Ex-police chief charged with DWI for crash that led to resignation

Monroe County

Three other Greece police officers suspended as internal investigation underway

ROCHESTER, N.Y. (WROC) — Former Greece Police Chief Drew Forsythe is facing criminal charges in connection to an October crash that led to his resignation. Monroe County District Attorney Sandra Doorley announced Monday that Forsythe is charged with misdemeanor driving while intoxicated and leaving the scene of a property damage accident, a traffic violation.

The police chief was placed on administrative last month after he crashed his police-issued vehicle, which then prompted an investigation by the Monroe County District Attorney’s office, and later his resignation. Forsythe suffered a minor contusion and the vehicle was totaled. Greece Town Supervisor Bill Reilich announced Forsythe’s resignation while discussing the matter on a local radio program four days after the crash occurred.

Although the resignation was official two weeks ago, Reilich said that the district attorney’s investigation into the crash would continue, culminating in Monday’s announcement of criminal charges. “Forsythe will be prosecuted like anybody else without special treatment,” Doorley said Monday. “The case will move forward in the court of law.”

The district attorney said she doesn’t anticipate any further criminal charges, but recommended an internal investigation be conducted into the Greece Police Department by an outside expert. Doorley said retired Rochester Police Deputy Chief of Operations Joe Morabito will oversee the internal Greece police investigation. The district attorney also said the town of Greece should consider purchasing police-worn body cameras for all of its officers.

Greece police officials originally reported Forsythe allegedly swerved to avoid a deer and hit a guardrail on Route 390 at approximately 1:30 a.m. on October 21. Reilich said he didn’t learn about the crash until later Thursday morning.

“Mr. Forsythe did not stay at the crash, nor did he report the crash as soon as physically able,” Doorley said. “He continued to drive.” The image below is the route investigators believe Forsythe took that evening after crashing on 390:

Officers with Greece police arrived at the scene of the accident to investigate. Forsythe was not given any sort of sobriety test and was not checked for drunk driving, authorities said. They added that if there was any reason to suspect drunk driving, they would’ve proceeded further with a test.

Reilich said Monday that the three officers who responded to the scene of that crash—Deputy Chief Casey Voelkl, Lieutenant Andrew Potter, and Officer Evan Kalpin—were suspended. Reilich said that more suspensions may follow, pending an internal investigation.

“I am especially concerned since learning that former Chief Forsythe was not administered a breathalyzer or a field sobriety test that would have been routinely performed on civilians like you or I,” Relich said. “Simply put, I am outraged.”

Reilich said he wanted to make sure all Greece police officers will be told what to do if a chief or commanding officer is discovered to be “engaged in illegal acts or workplace misconduct.” He said, “My door is always open, and I’m disappointed no one was aware and stepped forward to contact me directly.”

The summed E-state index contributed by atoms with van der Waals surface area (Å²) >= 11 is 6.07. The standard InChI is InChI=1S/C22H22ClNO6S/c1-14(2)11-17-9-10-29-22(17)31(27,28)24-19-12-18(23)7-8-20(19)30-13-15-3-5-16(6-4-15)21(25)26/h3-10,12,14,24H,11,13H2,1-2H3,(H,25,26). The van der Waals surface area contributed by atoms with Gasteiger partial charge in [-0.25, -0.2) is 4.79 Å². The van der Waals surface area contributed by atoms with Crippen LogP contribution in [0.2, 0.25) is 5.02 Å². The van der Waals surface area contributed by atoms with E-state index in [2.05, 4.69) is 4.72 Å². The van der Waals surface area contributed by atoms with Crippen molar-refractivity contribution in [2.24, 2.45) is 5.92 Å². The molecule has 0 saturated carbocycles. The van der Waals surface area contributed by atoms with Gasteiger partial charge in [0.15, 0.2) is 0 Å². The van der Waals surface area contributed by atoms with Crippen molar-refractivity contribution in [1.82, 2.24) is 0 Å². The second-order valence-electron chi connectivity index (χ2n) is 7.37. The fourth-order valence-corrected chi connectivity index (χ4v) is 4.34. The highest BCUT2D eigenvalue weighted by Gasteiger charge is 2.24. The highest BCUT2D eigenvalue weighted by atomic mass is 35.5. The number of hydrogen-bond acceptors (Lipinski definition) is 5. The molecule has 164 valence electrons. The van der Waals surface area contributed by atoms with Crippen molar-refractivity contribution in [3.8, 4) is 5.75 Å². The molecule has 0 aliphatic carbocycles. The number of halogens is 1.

Doorley said despite the fact no sobriety test was conducted, there is substantial evidence that indicates intoxication, including video footage of Forsythe consuming six alcoholic drinks before getting behind the wheel that evening, video evidence of him walking to his vehicle in a parking garage, audio recording of his voice after the crash, and the crash itself.

“On the evening of October 20, 2021, Mr. Forsythe attended the Signal 30 dinner to benefit families of fallen New York state police officers,” Doorley said. “At approximately 5:50 p.m. he arrived at the Hyatt Hotel in his town-owned Chevrolet Tahoe and parked in the South Avenue parking garage. At approximately 10:12 p.m. he entered the bar area of the Hyatt and remained inside that bar area until approximately 12:36 a.m. During that two hour and 15 minute period, he consumed approximately six alcoholic beverages. We don’t know what he drank from the time he arrived at the event leading up to 10:12 p.m.”

Greece police officials said Forsythe tried to drive to the police station after the crash, but couldn’t make it there due to damage to the vehicle. Doorley said that damage included only one working wheel attached to the vehicle, and sparks flying from behind it as Forsythe attempted to keep driving.

The district attorney also said that, based on her office’s investigation, it appeared that Forsythe was attempting to drive the damaged vehicle to his home rather than the police station. “This was not a routine police matter,” Reilich said on the radio program two weeks ago.

Reilich said the “breakdown of communication” was a contributing factor in him asking for the chief to step down. Forsythe is scheduled to be arraigned on December 9 before Greece Town Justice Brett Granville.

According to the district attorney, the former police chief must be held accountable, but she also added that he served his community admirably. “Mr. Forsythe had a wonderful career in law enforcement, and people can’t forget that,” Doorley said, “He made a mistake. He’s got to be held accountable for this mistake, but he was an excellent chief in Greece and he has served this community admirably. We can’t define him by this one mistake.”

Watch Reilich’s full briefing:

And Doorley’s:

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